p.s. I left the best part out- hear how Vested Interest was able to step forward and go one “paw” further in protecting these dogs who, in turn, protect their best friend- the corrections officer.




This new job is for you, Yiayia …

“If you could interview anyone, who would it be?”

They say be prepared for any question in a job interview but I had never been asked that before…let alone during a job interview.
I was asked that question though while interviewing at WGBY to join Connecting Point.
Thinking for a second, immediately the answer came to mind.
I would interview my Greek grandmother on my dad’s side.
Unfortunately I never met her because she tragically passed away before I was born but my dad talked of her constantly about what a great mother and Greek woman she was.
So even though I never had the privilege of meeting her, I felt as if I knew her from the stories and memories of my dad who unashamedly called himself, “a mama’s boy.”
What would I ask Yiayia?
Was she scared coming over on a boat from Greece not knowing the language or way of life in America?
Did she get emotionally happy or stay quietly strong when she saw the Statute of Liberty as she sailed into Ellis Island?
How did she manage to raise a family and be there for her kids yet still work herself to the bone at the same time?
I would ask her if my dad was always this awesome or was he a trouble maker?
How did she know my mom was the perfect girl for dad and then made sure to tell him so?
And so many more questions I would ask her about her life… dreams… goals.
I’m convinced I have her work ethic passed down through my dad.
I wonder what else we’d have in common if we spent time together at family weddings, funerals and holidays.
Or would we get to see each other more often than that?
I guess I’ll never know and that is so sad yet she inspires me.
If she didn’t give up til her last breath, neither will I.
If anything, out of tribute to her and her willingness to forge a new path in life.
I can’t imagine not being her Greek granddaughter.

And it’s amazing how such a simple question can make someone think long and hard about loving a person they’ve never met.

So I thank God for that question from the people I now get to call my bosses and co-workers.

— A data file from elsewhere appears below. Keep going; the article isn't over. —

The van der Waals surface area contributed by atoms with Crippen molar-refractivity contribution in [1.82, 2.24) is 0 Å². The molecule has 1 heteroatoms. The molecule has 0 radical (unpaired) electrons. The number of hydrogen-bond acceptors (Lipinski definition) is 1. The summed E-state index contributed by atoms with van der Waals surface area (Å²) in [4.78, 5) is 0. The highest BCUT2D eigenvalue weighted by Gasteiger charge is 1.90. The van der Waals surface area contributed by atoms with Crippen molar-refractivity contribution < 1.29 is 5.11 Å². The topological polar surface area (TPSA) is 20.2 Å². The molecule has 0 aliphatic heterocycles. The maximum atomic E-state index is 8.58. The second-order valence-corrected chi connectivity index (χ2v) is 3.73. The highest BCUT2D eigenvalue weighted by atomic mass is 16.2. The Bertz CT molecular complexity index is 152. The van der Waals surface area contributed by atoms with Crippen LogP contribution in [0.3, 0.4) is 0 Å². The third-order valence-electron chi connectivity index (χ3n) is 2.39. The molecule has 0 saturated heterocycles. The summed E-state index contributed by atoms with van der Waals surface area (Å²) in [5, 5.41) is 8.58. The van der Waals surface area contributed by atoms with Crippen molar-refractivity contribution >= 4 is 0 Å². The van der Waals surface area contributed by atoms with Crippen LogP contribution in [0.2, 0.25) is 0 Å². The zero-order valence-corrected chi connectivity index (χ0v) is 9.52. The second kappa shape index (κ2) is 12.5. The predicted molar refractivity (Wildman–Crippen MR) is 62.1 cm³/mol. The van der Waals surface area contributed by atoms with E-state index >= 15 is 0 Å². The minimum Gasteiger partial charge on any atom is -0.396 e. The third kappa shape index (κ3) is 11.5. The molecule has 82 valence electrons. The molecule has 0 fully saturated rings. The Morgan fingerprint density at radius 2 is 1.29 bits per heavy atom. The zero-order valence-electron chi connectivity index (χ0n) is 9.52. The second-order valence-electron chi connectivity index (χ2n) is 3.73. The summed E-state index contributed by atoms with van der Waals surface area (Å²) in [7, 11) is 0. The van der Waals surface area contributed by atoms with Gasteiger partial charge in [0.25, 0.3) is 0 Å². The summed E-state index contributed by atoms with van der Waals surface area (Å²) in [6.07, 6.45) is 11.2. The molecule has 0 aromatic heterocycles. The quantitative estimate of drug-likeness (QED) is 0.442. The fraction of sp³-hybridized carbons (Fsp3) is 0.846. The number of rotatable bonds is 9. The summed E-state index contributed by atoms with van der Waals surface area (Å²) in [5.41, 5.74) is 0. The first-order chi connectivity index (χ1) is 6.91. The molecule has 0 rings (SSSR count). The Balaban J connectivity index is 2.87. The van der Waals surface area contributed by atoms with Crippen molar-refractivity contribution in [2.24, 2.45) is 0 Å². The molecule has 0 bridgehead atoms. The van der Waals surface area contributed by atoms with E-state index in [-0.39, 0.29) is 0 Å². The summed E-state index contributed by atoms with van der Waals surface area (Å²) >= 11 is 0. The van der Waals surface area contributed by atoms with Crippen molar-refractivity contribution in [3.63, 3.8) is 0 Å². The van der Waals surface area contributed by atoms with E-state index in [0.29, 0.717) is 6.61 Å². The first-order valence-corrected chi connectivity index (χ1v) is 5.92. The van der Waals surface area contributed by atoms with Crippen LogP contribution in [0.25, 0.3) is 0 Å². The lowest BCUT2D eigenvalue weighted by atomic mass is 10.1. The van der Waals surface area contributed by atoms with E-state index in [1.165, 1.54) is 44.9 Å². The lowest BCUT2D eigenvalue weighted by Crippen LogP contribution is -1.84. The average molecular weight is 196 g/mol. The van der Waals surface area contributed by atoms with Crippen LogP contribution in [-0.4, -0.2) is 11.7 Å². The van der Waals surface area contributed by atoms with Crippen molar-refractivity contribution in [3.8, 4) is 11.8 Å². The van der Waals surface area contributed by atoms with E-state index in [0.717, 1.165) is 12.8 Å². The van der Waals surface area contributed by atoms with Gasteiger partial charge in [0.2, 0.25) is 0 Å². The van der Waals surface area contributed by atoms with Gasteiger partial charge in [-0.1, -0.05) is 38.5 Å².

They may not be big fat and Greek but I’m proud to call WGBY family.

“Mass” Move Update

concussions umass

Aliz Koletas is the host and producer of Connecting Point, a TV show on WGBY in Springfield, Mass. Originally from Troy, she started her broadcast career in the Albany area but moved farther east this summer after the merger between WXXA and WTEN. She comes from a big fat Greek family which is at 18 …for now.

Q We last talked to you in 2011. You were reporting for an independent TV show and opening a consignment shop in Troy. Catch us up to speed.

A I opened my High Maintenance, Low Budget Consignment Shop in Lansingburgh and had such a blast getting involved in my neighborhood. Reporting and clothes are two of my passions so it was great doing both at the same time. Unfortunately, I had a pretty bad car accident in October 2011 and spent the next several months in the hospital, rehab and then physical therapy. I sadly had to sell my consignment shop and focus on getting better but it was such a great experience overall.

Q When did you join Fox23/WXXA?

A A couple months later, I decided to leave the show I was reporting for and join the local Fox station. They didn’t have any on-air positions so I worked off camera and bugged my boss until he let me go out in the field. I am very thankful for the many stories I got to cover but unfortunately, that didn’t last long. Fox23 and Channel 10 merged and I like to say, “They let all the awesome people go.” I wanted to balance my career with my personal life so I decided to look for an opportunity specifically in the Springfield, Mass. area. My car accident ironically helped me slow down and smell the roses.

Q What do you do now?

A Over the summer, I reported for ABC40 in Springfield. I was able to meet different people in the area and learn more about western Massachusetts. I am happy to announce though that I just accepted the position to become host for Connecting Point, a TV show that connects you with people, places and issues that matter most to Western New England. It airs on WGBY.

Q What will your new job entail?

A WGBY is a PBS station and they don’t have the same time constraints or limits like commercial TV does, so I get to dig deeper and discuss stories more in depth. I’m excited to explore issues and topics that are relevant and important to people in the western Massachusetts, northern Connecticut, southern Vermont and areas beyond.

Q How does your culture play a role in your career?

A Greeks love to talk and socialize! Even though I didn’t say a word until I was four, my dad loves to joke that I haven’t shut up since! I love to meet everyone and nobody is a stranger in my book! Also, in the WGBY interview process, I was asked if I could interview anyone, who would it be? I’ve never been asked that question before but in a second’s notice, the answer came to mind. I would interview my Yiayia (Greek for grandmother) who tragically passed away before I was born. She came over to the United States on a boat and faced innumerable odds with learning a new language, culture and way of life. That determination and fearlessness is something that inspires me and makes me part of who I am. I think she would also be proud of my baklava, too.